“What was home? Where was home?”
All the magic of Okarfora’s imagination but the storytelling is not as good as her norm. The magic of a novella is its sharper focus, compared to a novel, while allowing fuller character and plot development than a short story. Instead this story is merely the first part of a larger whole. If it’s to be big, go big.
“Why didn’t I ever want to do what I’m supposed to do?”
Feels dashed off. The felicity of expression of her earlier works is missing. Some phrases down right clunky. “I stepped into the field of … that grew in the field ….” “Something red caught my eye on the security guard’s uniform.” Caught my eye on his uniform? Ouch.
“Change was constant. Change was my destiny. Growth.”
Excellent example of in medias res. A whole lot had happened to Binti after the close of Binti and before the opening of Home. First-time readers of Okorafor might think all the references were to that first story. Oh, no, those are hooks to draw you into this story. Good world and character development. Nice cover art.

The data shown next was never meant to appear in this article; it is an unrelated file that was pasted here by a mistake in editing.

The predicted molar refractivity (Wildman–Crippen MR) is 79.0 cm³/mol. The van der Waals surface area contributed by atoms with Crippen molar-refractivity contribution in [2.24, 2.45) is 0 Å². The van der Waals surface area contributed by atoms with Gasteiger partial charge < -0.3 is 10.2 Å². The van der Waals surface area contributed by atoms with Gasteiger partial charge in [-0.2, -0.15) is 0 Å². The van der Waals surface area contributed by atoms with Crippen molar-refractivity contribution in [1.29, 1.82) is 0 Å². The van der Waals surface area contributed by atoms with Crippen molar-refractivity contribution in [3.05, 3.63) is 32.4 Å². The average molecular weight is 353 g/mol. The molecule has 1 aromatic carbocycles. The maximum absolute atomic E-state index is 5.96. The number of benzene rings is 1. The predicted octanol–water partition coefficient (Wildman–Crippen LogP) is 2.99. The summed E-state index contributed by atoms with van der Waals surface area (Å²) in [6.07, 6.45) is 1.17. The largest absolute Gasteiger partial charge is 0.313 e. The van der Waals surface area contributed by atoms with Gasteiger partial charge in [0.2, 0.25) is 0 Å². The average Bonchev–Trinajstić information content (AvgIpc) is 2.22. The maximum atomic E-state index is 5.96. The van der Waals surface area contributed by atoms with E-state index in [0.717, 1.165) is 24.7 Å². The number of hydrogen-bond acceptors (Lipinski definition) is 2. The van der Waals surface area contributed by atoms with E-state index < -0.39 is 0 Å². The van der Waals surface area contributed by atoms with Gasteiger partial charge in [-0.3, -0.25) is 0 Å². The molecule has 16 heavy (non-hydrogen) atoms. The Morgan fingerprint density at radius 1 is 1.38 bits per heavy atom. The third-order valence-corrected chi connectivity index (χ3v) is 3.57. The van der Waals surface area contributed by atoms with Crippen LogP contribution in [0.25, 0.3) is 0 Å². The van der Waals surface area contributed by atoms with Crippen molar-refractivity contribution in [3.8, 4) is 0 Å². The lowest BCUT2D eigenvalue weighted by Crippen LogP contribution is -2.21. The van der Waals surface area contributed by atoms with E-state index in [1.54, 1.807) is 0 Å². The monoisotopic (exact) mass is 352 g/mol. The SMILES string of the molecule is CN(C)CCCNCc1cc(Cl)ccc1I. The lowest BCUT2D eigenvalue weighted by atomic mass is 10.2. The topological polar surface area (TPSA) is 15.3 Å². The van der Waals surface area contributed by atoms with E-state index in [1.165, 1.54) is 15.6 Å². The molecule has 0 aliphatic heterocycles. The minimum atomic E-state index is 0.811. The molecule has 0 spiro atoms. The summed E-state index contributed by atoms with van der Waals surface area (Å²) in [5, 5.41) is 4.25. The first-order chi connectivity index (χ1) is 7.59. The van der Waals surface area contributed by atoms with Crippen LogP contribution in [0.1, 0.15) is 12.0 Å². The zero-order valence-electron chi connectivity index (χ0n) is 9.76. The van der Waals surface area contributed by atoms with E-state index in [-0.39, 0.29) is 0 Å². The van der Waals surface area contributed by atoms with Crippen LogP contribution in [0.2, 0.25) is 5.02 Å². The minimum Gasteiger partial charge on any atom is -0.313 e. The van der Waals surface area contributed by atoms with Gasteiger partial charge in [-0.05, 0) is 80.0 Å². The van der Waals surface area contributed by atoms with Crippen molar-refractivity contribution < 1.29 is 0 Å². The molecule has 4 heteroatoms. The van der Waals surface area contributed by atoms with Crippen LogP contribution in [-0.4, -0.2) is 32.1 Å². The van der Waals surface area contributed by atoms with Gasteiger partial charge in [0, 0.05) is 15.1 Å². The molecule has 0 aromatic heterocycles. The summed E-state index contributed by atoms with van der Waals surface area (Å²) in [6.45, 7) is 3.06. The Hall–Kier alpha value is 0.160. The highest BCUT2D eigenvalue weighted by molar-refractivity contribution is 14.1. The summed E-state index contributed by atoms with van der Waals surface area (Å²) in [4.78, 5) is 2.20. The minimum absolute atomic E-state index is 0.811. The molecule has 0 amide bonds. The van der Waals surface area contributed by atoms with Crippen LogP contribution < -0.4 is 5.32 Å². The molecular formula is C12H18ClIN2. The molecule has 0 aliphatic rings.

“Sometimes the obvious is too obvious.”
I like everyman protagonists. Binti is that in the best way. She is everywoman, but in the course of her story she becomes superwoman. Part of her quest is acquiring a mentor; another part is losing her.
“I felt the pain and glory of growth.”
Unfortunate name choice of the university planet. Every time I saw Oomza I couldn’t help but think Ozma.
“It was no good to feel this pleased with life.”